He needs to see a solicitor and I'm afraid that whole "free one hour" touted about on MN is a bit of a myth. If he's strapped financially, there are many who will do it on a no win / no fee basis if they think his case is good but they'll take a large share of any winnings.

MrsExpo Fri 28-Apr-17 14:57:33

Oh dear, that doesn't sound great. I'll pass all of that on to him. Thank you again for your comprehensive response.

CotswoldStrife Fri 28-Apr-17 15:37:31

Whilst it does seem like fraud as far as the signature is concerned, what agreement did they have about the endowment? It seems more likely that Sue stopped paying in to it and just claimed what she'd put in (she has made all the payments).

Did they split the profit from the house evenly? If so, he may have more of a case for the endowment proceeds (if any) as it may not have grown by much more than was paid in depending on when it was started!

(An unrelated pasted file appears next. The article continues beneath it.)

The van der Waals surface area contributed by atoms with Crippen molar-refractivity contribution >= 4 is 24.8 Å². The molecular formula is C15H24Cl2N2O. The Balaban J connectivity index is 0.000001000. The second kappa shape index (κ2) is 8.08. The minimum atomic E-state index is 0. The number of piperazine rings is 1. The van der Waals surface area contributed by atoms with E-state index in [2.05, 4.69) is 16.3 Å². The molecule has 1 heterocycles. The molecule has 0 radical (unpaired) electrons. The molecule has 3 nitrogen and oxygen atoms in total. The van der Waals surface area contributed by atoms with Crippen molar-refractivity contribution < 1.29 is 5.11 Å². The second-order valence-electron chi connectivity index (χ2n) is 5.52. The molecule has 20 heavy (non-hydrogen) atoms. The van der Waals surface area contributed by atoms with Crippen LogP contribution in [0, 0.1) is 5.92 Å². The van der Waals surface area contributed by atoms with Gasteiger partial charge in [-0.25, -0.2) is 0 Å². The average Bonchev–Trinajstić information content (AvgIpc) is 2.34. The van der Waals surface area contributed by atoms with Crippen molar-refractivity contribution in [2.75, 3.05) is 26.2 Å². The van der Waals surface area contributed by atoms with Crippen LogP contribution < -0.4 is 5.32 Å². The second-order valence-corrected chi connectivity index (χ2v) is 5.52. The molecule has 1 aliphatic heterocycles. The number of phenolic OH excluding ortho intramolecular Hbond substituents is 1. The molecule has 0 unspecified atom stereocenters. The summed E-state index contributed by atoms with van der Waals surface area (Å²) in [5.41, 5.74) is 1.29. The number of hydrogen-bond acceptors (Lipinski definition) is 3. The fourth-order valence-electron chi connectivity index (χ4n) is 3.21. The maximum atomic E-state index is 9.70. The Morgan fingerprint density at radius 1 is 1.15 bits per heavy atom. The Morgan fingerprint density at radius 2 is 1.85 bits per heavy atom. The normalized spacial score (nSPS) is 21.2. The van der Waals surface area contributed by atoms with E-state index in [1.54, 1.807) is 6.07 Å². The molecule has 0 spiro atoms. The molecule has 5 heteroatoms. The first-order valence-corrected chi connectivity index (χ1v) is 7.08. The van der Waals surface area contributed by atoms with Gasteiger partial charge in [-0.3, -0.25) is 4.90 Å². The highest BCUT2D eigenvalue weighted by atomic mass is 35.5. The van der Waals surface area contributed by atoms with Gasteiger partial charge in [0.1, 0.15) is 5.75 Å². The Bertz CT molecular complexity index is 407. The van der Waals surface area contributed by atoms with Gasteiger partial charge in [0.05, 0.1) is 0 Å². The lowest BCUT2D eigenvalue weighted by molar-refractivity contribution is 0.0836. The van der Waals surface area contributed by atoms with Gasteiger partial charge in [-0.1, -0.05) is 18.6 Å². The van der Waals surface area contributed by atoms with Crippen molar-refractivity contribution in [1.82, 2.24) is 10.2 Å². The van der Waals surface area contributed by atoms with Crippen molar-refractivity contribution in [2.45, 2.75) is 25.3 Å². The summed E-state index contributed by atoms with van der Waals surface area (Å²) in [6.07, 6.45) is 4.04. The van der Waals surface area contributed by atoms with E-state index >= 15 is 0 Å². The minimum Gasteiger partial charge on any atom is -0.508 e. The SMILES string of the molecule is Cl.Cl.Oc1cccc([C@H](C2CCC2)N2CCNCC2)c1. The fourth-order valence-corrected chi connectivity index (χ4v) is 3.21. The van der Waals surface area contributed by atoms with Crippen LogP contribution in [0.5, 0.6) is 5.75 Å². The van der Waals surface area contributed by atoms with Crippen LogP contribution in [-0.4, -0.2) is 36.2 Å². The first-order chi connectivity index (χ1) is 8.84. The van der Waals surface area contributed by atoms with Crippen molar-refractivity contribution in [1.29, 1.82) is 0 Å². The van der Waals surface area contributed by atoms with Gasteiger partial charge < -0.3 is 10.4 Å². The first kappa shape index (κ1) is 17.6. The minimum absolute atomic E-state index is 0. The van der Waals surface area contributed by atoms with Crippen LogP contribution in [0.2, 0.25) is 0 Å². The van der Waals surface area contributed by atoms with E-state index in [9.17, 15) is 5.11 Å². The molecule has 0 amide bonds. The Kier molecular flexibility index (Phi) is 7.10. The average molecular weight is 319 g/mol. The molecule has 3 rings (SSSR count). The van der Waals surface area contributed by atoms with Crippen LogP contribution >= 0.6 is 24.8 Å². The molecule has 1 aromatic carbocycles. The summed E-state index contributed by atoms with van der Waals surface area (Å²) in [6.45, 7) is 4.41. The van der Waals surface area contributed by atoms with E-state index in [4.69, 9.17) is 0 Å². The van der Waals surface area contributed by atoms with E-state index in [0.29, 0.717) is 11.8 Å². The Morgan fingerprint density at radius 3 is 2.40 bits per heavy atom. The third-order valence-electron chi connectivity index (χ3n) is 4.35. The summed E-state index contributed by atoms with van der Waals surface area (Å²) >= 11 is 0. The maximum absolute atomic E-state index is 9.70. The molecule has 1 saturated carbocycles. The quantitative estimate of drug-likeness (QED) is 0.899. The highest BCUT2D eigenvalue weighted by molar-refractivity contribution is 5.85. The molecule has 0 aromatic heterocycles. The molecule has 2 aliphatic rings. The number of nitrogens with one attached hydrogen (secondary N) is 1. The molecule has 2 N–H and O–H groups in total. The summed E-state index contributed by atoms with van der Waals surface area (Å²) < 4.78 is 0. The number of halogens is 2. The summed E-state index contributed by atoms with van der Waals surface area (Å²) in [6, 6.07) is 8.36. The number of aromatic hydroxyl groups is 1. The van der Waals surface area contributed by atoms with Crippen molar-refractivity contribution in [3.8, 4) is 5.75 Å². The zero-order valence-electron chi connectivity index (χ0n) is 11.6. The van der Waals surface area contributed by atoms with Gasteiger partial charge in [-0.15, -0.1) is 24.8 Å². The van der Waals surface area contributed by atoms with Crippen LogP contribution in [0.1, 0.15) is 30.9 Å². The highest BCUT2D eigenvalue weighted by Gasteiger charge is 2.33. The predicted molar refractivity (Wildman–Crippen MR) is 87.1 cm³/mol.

Collaborate Fri 28-Apr-17 17:51:48

It is still fraud, whether or not he can recover what she took by civil action. there is no limitation AFAIK on prosecution for fraud.

It is 6 years from the date when the cause of action arose (the fraud) or 3 years from the date of knowledge, subject to an overall limit of 15 years. Taken from here

UniversityGraduation Fri 28-Apr-17 18:31:17

It's likely that the endowment was a joint policy with Ben as the first named policyholder, hence he got the shares and not her.

What did he think would happen with the endowment on maturity if Sue was paying into it and he took on the mortgage and house?

How much are the shares worth?

MrsExpo Sat 29-Apr-17 12:34:07

Thanks for all the replies. I've had another chat with Ben and relayed all that f the above to him.